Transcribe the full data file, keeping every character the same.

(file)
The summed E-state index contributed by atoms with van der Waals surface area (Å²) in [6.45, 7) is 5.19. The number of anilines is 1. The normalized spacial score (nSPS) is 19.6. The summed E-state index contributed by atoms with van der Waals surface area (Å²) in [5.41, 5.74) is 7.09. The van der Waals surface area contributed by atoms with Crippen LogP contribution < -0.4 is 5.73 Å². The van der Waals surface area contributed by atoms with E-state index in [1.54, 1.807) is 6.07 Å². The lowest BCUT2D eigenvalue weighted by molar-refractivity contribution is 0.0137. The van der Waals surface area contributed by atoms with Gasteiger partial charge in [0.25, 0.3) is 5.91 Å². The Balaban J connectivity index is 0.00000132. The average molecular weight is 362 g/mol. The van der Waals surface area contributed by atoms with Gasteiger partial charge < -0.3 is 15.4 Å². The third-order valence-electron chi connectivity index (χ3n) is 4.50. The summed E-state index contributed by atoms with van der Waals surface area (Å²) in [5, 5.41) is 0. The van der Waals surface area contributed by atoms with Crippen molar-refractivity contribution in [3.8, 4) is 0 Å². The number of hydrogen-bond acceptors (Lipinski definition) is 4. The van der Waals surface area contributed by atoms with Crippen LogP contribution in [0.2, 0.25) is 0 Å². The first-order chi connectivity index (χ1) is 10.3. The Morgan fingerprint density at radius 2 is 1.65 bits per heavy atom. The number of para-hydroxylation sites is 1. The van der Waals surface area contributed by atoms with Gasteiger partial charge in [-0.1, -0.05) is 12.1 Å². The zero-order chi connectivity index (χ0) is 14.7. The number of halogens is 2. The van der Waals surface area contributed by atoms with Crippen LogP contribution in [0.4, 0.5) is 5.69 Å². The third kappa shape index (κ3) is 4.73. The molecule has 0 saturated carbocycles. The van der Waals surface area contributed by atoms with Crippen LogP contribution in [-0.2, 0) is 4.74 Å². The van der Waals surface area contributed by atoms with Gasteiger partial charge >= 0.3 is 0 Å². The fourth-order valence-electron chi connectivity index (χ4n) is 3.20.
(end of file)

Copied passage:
The summed E-state index contributed by atoms with van der Waals surface area (Å²) in [6.45, 7) is 5.19. The number of anilines is 1. The normalized spacial score (nSPS) is 19.6. The summed E-state index contributed by atoms with van der Waals surface area (Å²) in [5.41, 5.74) is 7.09. The van der Waals surface area contributed by atoms with Crippen LogP contribution < -0.4 is 5.73 Å². The van der Waals surface area contributed by atoms with E-state index in [1.54, 1.807) is 6.07 Å². The lowest BCUT2D eigenvalue weighted by molar-refractivity contribution is 0.0137. The van der Waals surface area contributed by atoms with Gasteiger partial charge in [0.25, 0.3) is 5.91 Å². The Balaban J connectivity index is 0.00000132. The average molecular weight is 362 g/mol. The van der Waals surface area contributed by atoms with Gasteiger partial charge < -0.3 is 15.4 Å². The third-order valence-electron chi connectivity index (χ3n) is 4.50. The summed E-state index contributed by atoms with van der Waals surface area (Å²) in [5, 5.41) is 0. The van der Waals surface area contributed by atoms with Crippen molar-refractivity contribution in [3.8, 4) is 0 Å². The number of hydrogen-bond acceptors (Lipinski definition) is 4. The van der Waals surface area contributed by atoms with Crippen LogP contribution in [0.2, 0.25) is 0 Å². The first-order chi connectivity index (χ1) is 10.3. The Morgan fingerprint density at radius 2 is 1.65 bits per heavy atom. The number of para-hydroxylation sites is 1. The van der Waals surface area contributed by atoms with Gasteiger partial charge in [-0.1, -0.05) is 12.1 Å². The zero-order chi connectivity index (χ0) is 14.7. The number of halogens is 2. The van der Waals surface area contributed by atoms with Crippen LogP contribution in [0.4, 0.5) is 5.69 Å². The third kappa shape index (κ3) is 4.73. The molecule has 0 saturated carbocycles. The van der Waals surface area contributed by atoms with Crippen LogP contribution in [-0.2, 0) is 4.74 Å². The van der Waals surface area contributed by atoms with Gasteiger partial charge >= 0.3 is 0 Å². The fourth-order valence-electron chi connectivity index (χ4n) is 3.20.